After disinfecting the tank, rinse it properly with water and then allow the tank to air dry before refilling it with water. I recommend cleaning/disinfecting the objects in the tank as well.
Wear gloves when cleaning the enclosure as rover cooters carry salmonella.
You don’t need substrate. Substrates can be cumbersome to clean. They also trap food particles and other organic materials. And since these turtles are housed in large tanks and ponds, substrates are not recommended.
Of course, if you plan to plant several aquatic plants in the enclosure, you’d need aquatic plant substrate for the aquatic plant baskets.
As you can imagine you need a powerful filter for the tank.
Since chelonians are messy, the water filter needs to be marked for a tank larger than the one you house your turtles in. I recommend the Fluval FX6 Aquarium Filter.
The filtration system will keep the water in the tank clean and ensure that the chelonians do not fall sick.
Regardless of filtration, I recommend changing about a third of the water inside the tank weekly. Filtration cannot do everything.
Ensure that both the water and basking temperatures are just right.
When housed outdoors and within the geographic range of the species, you won’t need to warm the water. The temperature of the water should be around 75 degrees Fahrenheit during the day. During the night, this water temperature can drop to as low as about 55 degrees Fahrenheit.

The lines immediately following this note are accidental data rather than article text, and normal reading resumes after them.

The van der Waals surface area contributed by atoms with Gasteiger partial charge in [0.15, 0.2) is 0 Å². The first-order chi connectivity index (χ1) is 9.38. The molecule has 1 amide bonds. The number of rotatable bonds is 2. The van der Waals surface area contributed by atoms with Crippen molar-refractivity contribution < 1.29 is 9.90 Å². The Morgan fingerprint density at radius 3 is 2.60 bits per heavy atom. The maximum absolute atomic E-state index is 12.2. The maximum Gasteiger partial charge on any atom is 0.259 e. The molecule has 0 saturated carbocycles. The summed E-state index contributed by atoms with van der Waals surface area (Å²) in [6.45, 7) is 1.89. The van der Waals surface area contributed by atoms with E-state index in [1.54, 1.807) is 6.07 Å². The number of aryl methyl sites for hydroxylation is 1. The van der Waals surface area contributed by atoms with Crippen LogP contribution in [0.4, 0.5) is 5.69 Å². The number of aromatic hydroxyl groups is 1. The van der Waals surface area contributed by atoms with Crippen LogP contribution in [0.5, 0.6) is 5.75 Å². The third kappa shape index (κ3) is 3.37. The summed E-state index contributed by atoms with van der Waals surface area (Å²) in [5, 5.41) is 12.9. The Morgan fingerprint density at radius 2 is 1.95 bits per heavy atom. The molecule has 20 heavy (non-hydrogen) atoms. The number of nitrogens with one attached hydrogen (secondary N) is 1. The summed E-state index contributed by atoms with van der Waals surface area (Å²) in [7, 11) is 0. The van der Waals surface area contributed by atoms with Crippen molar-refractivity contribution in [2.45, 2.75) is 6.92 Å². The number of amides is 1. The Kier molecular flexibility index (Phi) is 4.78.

When housed indoors, you will need an aquarium heater, since the tank for the species is large, you need a powerful heater. Ensure that this heater has a guard. You don’t want the heater to accidentally burn your turtles.
River cooters love to bask and the eastern river cooter is no different. This chelonian spends most of the afternoon basking. When constructing the pond for the species make sure that the turtle can easily climb out on the bank of the pond to bask. Likewise, you can have a wooden trunk on which it can bask.
Basking ensures exposure to the UV rays of the sun which in turn allow the turtle to synthesize vitamin D3 which is needed for healthy growth and bone maintenance. When housed outdoors, the chelonian should have direct access to the sun. For this reason, only part of the tank needs to be shaded.
When housed indoors, you have to provide the turtle is artificial UV radiation. A good quality UVA/UVB bulb is necessary here. I recommend the Zoo Med Reptisun.
Basking also warms and dries the turtle. Once again, if the chelonian is housed outside, the sun should warm the chelonian and dry it off. However, when housed indoors, you need to provide a heat lamp. This heat lamp needs to warm up the basking spot to a temperature of about 86 degrees Fahrenheit.
For indoor tanks, I recommend the TEKIZOO Reptile Heat Lamp.
You also need to provide a basking spot. This needs to be large enough for the turtle. For ponds, the turtles should be able to climb out by themselves as far as you provide steps. With stock tanks, you need to install a basking platform.
For an in-depth guide on bulbs, check out our article about the best UVB bulbs for turtles.
Eastern River Cooter Feeding